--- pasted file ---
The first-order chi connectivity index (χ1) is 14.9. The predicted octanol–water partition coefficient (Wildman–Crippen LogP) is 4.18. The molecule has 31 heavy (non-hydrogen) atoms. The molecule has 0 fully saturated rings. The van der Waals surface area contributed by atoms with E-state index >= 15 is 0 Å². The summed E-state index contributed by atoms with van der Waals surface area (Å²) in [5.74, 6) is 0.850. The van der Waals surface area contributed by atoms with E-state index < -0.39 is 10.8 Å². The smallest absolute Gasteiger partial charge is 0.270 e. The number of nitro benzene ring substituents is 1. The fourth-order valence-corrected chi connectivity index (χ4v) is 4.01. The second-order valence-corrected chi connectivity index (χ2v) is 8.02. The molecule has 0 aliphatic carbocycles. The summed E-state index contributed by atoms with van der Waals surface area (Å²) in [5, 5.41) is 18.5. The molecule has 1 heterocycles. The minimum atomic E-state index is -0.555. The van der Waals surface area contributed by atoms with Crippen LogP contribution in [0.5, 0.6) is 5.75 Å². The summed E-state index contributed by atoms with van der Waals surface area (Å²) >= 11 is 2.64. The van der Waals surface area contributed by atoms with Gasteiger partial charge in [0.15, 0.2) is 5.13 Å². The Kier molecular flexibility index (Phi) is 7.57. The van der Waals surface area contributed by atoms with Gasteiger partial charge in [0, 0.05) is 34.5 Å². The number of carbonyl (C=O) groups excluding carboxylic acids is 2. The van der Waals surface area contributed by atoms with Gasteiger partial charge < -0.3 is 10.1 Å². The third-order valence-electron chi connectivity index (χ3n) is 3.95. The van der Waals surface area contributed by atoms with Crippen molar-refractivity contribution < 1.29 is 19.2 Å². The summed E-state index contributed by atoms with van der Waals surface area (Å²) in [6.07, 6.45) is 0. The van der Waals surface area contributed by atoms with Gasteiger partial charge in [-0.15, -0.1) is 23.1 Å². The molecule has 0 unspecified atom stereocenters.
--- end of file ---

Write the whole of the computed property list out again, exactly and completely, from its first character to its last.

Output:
The first-order chi connectivity index (χ1) is 14.9. The predicted octanol–water partition coefficient (Wildman–Crippen LogP) is 4.18. The molecule has 31 heavy (non-hydrogen) atoms. The molecule has 0 fully saturated rings. The van der Waals surface area contributed by atoms with E-state index >= 15 is 0 Å². The summed E-state index contributed by atoms with van der Waals surface area (Å²) in [5.74, 6) is 0.850. The van der Waals surface area contributed by atoms with E-state index < -0.39 is 10.8 Å². The smallest absolute Gasteiger partial charge is 0.270 e. The number of nitro benzene ring substituents is 1. The fourth-order valence-corrected chi connectivity index (χ4v) is 4.01. The second-order valence-corrected chi connectivity index (χ2v) is 8.02. The molecule has 0 aliphatic carbocycles. The summed E-state index contributed by atoms with van der Waals surface area (Å²) in [5, 5.41) is 18.5. The molecule has 1 heterocycles. The minimum atomic E-state index is -0.555. The van der Waals surface area contributed by atoms with Crippen LogP contribution in [0.5, 0.6) is 5.75 Å². The summed E-state index contributed by atoms with van der Waals surface area (Å²) >= 11 is 2.64. The van der Waals surface area contributed by atoms with Gasteiger partial charge in [0.15, 0.2) is 5.13 Å². The Kier molecular flexibility index (Phi) is 7.57. The van der Waals surface area contributed by atoms with Gasteiger partial charge in [0, 0.05) is 34.5 Å². The number of carbonyl (C=O) groups excluding carboxylic acids is 2. The van der Waals surface area contributed by atoms with Gasteiger partial charge < -0.3 is 10.1 Å². The third-order valence-electron chi connectivity index (χ3n) is 3.95. The van der Waals surface area contributed by atoms with Crippen molar-refractivity contribution < 1.29 is 19.2 Å². The summed E-state index contributed by atoms with van der Waals surface area (Å²) in [6.07, 6.45) is 0. The van der Waals surface area contributed by atoms with Gasteiger partial charge in [-0.15, -0.1) is 23.1 Å². The molecule has 0 unspecified atom stereocenters.